Some folks opt to smoke the chicken at much higher temperatures (250-275) however, while this will crisp the chicken a little more, I prefer to cook it at the lower temperatures so I can use a good rub and ensure that it does not burn during the cooking process.

What About Chicken Quarters?

You can do chicken quarters in the same manner as the legs and thighs and in fact, I think chicken quarters are sometimes a better option when you are doing a dinner with sides. One quarter is usually perfect portion and they are also very inexpensive. Add a little smoke and it's a meal fit for a king! Just like the legs and thighs, the quarters will take about 4 hours to reach 165 degrees if you keep the temperature down low.

Chicken Wings

If you are interested in chicken wings, you need to read my latest article dedicated completely to that subject. It can be found here.

What's up With Using Pucks in that Bradley?

The biscuits or “pucks” as I call them work very well but I have discovered that if you get in a pinch and run out of them, you can lay a chunk of mesquite, hickory or whatever you have on the metal rack that heats up to make the “pucks” smoke and it will provide smoke for a while. You will have to keep replacing the chunks every 30 minutes or so which is sort of counter productive to what that smoker is all about.

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  1. Love this recipe and technique. I made one minor tweak that I think works a little better at evenly coating the meat. First mix the oil and rub, then dump it into the bag onto the chicken.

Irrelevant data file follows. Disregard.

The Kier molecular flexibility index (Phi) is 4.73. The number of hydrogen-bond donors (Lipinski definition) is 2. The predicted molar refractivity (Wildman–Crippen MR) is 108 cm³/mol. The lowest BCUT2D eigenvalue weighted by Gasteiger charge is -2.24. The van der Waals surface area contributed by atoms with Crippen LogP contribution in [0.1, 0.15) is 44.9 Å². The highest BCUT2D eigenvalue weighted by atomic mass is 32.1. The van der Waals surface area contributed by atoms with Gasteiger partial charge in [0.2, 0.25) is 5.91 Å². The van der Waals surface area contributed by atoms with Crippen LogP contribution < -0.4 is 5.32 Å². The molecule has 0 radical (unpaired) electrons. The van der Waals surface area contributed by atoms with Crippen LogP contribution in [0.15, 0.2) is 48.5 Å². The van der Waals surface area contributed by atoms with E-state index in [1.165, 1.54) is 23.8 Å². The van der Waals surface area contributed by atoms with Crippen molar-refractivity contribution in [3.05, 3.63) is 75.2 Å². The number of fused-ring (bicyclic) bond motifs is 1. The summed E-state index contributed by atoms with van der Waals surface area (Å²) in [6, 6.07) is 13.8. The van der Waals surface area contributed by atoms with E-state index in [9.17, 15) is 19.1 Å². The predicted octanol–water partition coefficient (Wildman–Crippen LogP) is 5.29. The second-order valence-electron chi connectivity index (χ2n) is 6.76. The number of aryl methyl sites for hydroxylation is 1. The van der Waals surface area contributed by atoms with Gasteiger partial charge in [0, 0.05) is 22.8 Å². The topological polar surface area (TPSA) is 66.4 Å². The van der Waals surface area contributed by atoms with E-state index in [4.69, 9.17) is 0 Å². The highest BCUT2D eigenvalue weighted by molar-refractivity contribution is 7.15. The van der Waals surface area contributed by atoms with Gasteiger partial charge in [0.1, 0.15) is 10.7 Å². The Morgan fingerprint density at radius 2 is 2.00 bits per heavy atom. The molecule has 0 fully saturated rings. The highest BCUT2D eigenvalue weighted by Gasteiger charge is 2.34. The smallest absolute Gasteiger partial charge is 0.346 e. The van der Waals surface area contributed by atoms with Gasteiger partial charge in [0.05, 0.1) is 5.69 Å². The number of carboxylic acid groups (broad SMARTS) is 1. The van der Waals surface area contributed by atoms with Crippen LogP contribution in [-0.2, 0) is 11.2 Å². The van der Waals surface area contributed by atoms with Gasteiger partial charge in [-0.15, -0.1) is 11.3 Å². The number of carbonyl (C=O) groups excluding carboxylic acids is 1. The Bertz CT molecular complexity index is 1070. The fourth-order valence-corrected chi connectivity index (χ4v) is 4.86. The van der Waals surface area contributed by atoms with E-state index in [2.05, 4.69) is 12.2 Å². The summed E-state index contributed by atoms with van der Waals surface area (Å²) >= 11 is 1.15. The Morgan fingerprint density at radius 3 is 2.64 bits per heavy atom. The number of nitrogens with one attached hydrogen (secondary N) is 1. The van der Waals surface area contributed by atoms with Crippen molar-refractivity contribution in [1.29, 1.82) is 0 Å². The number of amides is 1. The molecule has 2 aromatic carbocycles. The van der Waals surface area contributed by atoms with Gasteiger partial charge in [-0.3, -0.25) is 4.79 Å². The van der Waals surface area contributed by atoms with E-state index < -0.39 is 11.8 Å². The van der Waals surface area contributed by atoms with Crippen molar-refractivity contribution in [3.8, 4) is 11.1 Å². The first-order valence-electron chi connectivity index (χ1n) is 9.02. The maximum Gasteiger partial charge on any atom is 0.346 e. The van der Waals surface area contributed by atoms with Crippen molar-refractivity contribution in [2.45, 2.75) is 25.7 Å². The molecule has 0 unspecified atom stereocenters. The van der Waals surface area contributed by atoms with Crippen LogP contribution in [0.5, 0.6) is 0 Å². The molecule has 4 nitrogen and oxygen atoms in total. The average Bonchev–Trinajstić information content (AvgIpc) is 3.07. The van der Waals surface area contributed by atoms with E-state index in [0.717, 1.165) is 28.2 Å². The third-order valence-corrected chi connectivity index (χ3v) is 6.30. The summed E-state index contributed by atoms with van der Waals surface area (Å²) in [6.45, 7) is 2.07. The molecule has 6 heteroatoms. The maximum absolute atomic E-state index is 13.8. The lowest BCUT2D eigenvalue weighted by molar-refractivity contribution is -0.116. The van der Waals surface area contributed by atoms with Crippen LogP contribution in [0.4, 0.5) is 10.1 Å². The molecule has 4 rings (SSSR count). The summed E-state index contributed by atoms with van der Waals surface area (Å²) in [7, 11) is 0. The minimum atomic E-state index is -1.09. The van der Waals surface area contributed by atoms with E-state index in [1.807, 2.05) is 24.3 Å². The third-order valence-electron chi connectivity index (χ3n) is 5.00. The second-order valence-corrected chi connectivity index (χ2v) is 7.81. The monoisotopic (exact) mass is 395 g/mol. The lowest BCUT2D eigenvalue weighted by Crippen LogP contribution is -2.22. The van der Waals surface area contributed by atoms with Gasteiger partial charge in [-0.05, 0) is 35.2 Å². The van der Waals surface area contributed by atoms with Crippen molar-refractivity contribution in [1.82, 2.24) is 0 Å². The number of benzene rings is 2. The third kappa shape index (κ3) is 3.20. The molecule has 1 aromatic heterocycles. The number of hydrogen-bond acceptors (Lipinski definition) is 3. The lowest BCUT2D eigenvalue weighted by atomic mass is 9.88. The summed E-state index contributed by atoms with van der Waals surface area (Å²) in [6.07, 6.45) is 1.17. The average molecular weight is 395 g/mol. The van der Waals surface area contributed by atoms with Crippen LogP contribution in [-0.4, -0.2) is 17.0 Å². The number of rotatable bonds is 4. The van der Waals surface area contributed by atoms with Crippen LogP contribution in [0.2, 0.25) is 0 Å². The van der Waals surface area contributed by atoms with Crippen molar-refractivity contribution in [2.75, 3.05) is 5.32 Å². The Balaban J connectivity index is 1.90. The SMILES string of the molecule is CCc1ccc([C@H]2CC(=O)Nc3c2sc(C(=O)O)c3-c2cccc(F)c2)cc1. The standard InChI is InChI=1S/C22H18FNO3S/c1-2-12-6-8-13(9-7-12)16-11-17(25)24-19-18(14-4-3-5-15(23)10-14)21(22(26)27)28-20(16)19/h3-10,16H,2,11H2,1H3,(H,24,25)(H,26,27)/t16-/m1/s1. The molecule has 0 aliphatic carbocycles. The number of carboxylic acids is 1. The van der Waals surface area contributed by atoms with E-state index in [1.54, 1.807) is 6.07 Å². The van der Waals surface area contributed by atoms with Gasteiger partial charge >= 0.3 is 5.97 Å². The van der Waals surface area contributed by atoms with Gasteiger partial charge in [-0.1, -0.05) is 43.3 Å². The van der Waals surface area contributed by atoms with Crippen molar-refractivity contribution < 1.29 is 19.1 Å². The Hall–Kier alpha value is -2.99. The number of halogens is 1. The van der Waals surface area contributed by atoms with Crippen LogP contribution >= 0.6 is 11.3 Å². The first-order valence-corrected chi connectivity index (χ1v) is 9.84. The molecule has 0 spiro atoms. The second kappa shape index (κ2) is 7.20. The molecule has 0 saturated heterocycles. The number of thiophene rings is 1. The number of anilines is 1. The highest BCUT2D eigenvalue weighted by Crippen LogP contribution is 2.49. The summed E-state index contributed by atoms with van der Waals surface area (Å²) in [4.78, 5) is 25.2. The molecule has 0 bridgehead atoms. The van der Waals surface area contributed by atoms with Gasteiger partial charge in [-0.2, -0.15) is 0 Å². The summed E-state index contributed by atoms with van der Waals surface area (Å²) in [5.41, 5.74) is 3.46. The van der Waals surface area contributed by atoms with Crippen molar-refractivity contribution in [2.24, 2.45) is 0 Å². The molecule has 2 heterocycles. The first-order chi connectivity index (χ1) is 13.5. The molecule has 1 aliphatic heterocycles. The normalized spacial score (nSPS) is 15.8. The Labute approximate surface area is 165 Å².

2. using pit boss 660 it took just over two hours to smoke ten thighs I was planning for six. i hope I can wait fort dinner time it looks and smells so darn good. jeff c.

  3. i want to try it. please give me suggession that i smoked chicken for 2 or 4 hours?
    thanks, i hope this suggession make my dish delicious.


  5. I was wondering about the 2 hrs and the oven being 4 hours. Did you smoke 2 or 4 hours
    Thanks for your time. Joe

    1. Joe, This recipe was cooked on the Bradley smoker. The (2) times are indicators of how long I applied heat as well as how long I applied smoke with it.

      It took 4 hours for them to get done but I only applied 2 hours of smoke to them. At the end of 2 hours, the smoke stopped but the heat continued for an additional 2 hours.

      Hopefully that is a more clear explanation of the process ;-)

  6. Jeff,

    I love your site and purchased your recipes and love them all. That being said, I think you are wrong on chicken thighs/legs. I have not seen them benefit from the low and slow technique at all. Dozens of attempts with it have led me to realize that chicken (if skin is on) has to be done at a higher temp and the internal temp monitored closely. If it’s done at 275-300 the skin doesn’t get rubbery, it actually gets crispy and tastier and you really have to screw up badly to dry out thighs.

  7. I think I’ll try this tomorrow along with some skinless breasts. Thanks for the tips on brining. Did you use skinless or skin on for this?

    1. I try to always brine poultry before seasoning/smoking it but you can get by with not doing this on dark meat since it tends to not be as lean in most cases. A 2 hour brine on chicken pieces is perfect.

      1. Thank you for the suggestion. I do believe I will brine the chicken to make it nice and moist.


  8. I tried this recipie in my Master Forge Electric Smoker and it only took a little over 2 hours. I think If I had left it in there for another 2 hours then it would have been burnt. I had the smoker set to 225.

    1. In smoking meat, there are many variables which can affect the actual cooking time. You really have to cook by temperature rather than time. Some of these variables are type of smoker, weather, how cold the meat is when it is placed into the smoker, etc..